The definition of cash, while ostensibly straightforward – banknotes and coins – becomes increasingly challenging when the demands for higher returns counteracts the obligation to ensure adequate liquidity and the commitment to avoid losses.

As memories of the liquidity stress and market dislocation triggered by the global financial crisis faded, the range of financial instruments deemed acceptable in Australian cash products broadened dramatically. This was also a time when investors grappled with the challenges of outperforming attractive headline retail bank deposit rates.

Unfortunately, defining which instruments are truly cash equivalents is one of the most difficult tasks for modern corporate treasurers.

The Regulatory Dilemma

Globally, cash investors look to regulators and rating agencies to define and clarify suitable cash investment instruments and structures.  This is especially true in the United States, European Union, and China, where the size and systemic importance of liquidity and money market funds (MMFs) made this a critical regulatory issue following the 2008 financial crisis.

These rules and regulations vary from prescriptive, listing specific approved and unapproved instruments, to abstract, outlining key sources of investment risk and limits to mitigate them.  Regardless of the regulator’s philosophy, the ultimate goals remain the same – to ensure adequate liquidity and minimise the probability of losses.  Over the past decade, global regulators have strengthened MMF guidelines. They now demand higher levels of liquidity, impose tighter investment limits and require increased diversification.  For both retail and institutional investors, these new rules have raised the standard of MMF investing while significantly reduced the likelihood of funds suffering losses, albeit at the expense of lower potential returns.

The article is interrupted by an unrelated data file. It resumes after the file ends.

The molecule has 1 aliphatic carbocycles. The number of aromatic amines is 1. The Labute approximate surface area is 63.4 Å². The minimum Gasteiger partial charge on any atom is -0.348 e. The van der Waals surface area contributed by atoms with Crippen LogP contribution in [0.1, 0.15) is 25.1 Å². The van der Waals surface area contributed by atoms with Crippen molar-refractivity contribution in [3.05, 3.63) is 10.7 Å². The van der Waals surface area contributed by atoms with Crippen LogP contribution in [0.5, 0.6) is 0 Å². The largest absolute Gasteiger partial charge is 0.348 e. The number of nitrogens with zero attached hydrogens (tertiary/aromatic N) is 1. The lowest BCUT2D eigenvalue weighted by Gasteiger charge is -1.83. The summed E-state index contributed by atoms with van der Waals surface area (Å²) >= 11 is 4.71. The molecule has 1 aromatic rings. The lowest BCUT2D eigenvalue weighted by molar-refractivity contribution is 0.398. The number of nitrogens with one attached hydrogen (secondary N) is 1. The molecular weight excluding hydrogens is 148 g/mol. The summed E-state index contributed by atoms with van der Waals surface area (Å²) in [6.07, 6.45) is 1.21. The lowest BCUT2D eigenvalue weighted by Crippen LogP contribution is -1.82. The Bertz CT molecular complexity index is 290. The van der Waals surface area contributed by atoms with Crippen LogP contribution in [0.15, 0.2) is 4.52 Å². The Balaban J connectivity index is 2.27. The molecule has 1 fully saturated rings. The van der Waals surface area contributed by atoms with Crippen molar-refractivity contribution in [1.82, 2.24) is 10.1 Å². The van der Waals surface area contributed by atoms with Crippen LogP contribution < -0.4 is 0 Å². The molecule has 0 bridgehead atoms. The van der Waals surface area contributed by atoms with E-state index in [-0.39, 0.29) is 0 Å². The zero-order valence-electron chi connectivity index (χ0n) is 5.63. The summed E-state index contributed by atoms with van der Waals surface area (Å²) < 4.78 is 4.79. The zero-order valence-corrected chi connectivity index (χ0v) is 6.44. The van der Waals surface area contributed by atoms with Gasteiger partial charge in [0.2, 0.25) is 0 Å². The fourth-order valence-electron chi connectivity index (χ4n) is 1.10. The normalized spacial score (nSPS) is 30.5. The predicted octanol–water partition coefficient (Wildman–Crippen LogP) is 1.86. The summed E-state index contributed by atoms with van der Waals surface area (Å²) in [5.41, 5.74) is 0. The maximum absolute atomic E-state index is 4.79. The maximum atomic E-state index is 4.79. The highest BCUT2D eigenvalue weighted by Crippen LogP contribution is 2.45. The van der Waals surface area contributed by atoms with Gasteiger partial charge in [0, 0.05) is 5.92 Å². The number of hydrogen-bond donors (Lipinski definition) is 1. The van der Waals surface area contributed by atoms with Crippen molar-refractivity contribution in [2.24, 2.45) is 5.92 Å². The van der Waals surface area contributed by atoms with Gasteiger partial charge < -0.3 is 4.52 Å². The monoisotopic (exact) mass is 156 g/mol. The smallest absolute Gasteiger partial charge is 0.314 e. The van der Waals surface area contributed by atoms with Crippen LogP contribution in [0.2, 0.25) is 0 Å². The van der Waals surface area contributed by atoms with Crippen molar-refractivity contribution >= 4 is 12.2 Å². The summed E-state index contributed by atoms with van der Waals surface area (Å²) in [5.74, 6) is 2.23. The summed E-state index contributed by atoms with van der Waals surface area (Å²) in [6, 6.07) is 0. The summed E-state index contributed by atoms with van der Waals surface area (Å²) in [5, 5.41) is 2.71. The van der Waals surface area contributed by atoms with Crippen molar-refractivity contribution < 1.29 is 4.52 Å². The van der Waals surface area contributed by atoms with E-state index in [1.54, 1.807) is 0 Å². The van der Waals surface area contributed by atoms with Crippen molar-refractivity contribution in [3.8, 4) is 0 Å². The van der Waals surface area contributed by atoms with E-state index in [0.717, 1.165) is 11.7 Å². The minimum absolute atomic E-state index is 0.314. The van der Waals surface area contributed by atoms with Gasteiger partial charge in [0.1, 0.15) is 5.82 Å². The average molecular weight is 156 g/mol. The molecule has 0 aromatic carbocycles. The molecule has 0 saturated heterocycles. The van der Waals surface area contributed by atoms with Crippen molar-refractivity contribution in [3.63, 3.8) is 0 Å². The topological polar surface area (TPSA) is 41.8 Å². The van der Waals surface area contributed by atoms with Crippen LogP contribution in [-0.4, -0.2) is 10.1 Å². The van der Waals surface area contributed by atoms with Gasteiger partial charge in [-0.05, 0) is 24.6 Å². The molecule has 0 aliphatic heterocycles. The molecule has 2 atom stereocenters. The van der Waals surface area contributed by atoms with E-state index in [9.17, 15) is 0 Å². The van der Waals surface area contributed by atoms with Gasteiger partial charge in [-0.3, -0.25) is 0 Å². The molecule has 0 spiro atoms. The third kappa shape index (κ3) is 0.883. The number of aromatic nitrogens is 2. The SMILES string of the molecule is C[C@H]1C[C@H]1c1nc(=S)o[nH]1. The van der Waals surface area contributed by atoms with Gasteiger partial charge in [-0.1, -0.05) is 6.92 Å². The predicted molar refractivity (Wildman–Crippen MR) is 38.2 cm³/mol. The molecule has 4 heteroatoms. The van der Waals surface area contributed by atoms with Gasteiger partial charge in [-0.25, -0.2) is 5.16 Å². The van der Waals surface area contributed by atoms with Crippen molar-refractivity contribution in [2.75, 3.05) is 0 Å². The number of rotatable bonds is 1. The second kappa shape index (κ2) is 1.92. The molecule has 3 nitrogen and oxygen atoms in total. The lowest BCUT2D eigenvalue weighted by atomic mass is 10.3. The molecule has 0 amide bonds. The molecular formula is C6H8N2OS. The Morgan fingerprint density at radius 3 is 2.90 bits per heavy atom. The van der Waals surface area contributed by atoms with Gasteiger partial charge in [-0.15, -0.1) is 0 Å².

In contrast to detailed global standards, Australian regulators have historically demurred the responsibility to define cash or the suitability of various instruments for cash investments.  The Federal government’s unlimited bank guarantee during the Global Financial Crisis helped shelter the local financial industry while a long history of self-regulation encouraged investors to create their own definitions of cash and cash equivalents.

However, in 2018, a review of cash investment products by the Australian Prudential Regulation Authority (APRA) raised significant concerns about the level of volatility and risk in these products.  Across the industry, the range of instruments and structures defined as cash varied enormously – as did returns. This created confusion for retail and institutional investors.  In its subsequent report, APRA highlighted “examples in the industry where cash investment options appear to include exposure to underlying investments that would not generally be considered cash or cash-like in nature”1.